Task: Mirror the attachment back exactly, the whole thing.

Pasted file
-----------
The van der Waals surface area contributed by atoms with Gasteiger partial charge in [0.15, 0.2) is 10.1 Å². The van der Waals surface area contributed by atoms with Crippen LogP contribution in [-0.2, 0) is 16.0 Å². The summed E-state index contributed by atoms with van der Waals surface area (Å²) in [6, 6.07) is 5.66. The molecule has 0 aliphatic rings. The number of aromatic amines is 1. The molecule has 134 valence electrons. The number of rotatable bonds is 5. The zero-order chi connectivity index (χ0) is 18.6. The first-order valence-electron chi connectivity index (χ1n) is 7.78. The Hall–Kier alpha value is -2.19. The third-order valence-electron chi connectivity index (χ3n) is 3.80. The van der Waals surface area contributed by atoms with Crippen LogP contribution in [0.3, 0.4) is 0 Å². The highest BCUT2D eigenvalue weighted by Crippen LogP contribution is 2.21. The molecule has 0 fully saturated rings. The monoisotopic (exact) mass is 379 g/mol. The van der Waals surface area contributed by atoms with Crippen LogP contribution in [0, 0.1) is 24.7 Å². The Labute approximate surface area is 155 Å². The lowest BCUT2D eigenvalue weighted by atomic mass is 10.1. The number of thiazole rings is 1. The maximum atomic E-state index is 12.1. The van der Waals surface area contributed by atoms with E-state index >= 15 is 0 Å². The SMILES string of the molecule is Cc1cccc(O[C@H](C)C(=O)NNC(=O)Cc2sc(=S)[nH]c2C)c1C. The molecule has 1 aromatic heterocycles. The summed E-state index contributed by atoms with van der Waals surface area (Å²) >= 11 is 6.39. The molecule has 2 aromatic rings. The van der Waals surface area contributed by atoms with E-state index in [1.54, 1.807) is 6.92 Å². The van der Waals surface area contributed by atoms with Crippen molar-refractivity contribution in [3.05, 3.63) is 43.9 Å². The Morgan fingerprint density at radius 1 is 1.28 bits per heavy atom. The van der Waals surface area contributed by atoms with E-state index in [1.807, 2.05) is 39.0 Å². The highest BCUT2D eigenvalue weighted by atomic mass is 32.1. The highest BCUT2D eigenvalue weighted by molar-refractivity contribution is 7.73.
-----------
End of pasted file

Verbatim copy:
The van der Waals surface area contributed by atoms with Gasteiger partial charge in [0.15, 0.2) is 10.1 Å². The van der Waals surface area contributed by atoms with Crippen LogP contribution in [-0.2, 0) is 16.0 Å². The summed E-state index contributed by atoms with van der Waals surface area (Å²) in [6, 6.07) is 5.66. The molecule has 0 aliphatic rings. The number of aromatic amines is 1. The molecule has 134 valence electrons. The number of rotatable bonds is 5. The zero-order chi connectivity index (χ0) is 18.6. The first-order valence-electron chi connectivity index (χ1n) is 7.78. The Hall–Kier alpha value is -2.19. The third-order valence-electron chi connectivity index (χ3n) is 3.80. The van der Waals surface area contributed by atoms with Crippen LogP contribution in [0.3, 0.4) is 0 Å². The highest BCUT2D eigenvalue weighted by Crippen LogP contribution is 2.21. The molecule has 0 fully saturated rings. The monoisotopic (exact) mass is 379 g/mol. The van der Waals surface area contributed by atoms with Crippen LogP contribution in [0, 0.1) is 24.7 Å². The Labute approximate surface area is 155 Å². The lowest BCUT2D eigenvalue weighted by atomic mass is 10.1. The number of thiazole rings is 1. The maximum atomic E-state index is 12.1. The van der Waals surface area contributed by atoms with E-state index >= 15 is 0 Å². The SMILES string of the molecule is Cc1cccc(O[C@H](C)C(=O)NNC(=O)Cc2sc(=S)[nH]c2C)c1C. The molecule has 1 aromatic heterocycles. The summed E-state index contributed by atoms with van der Waals surface area (Å²) >= 11 is 6.39. The molecule has 2 aromatic rings. The van der Waals surface area contributed by atoms with E-state index in [1.54, 1.807) is 6.92 Å². The van der Waals surface area contributed by atoms with Crippen molar-refractivity contribution in [3.05, 3.63) is 43.9 Å². The Morgan fingerprint density at radius 1 is 1.28 bits per heavy atom. The van der Waals surface area contributed by atoms with E-state index in [1.807, 2.05) is 39.0 Å². The highest BCUT2D eigenvalue weighted by atomic mass is 32.1. The highest BCUT2D eigenvalue weighted by molar-refractivity contribution is 7.73.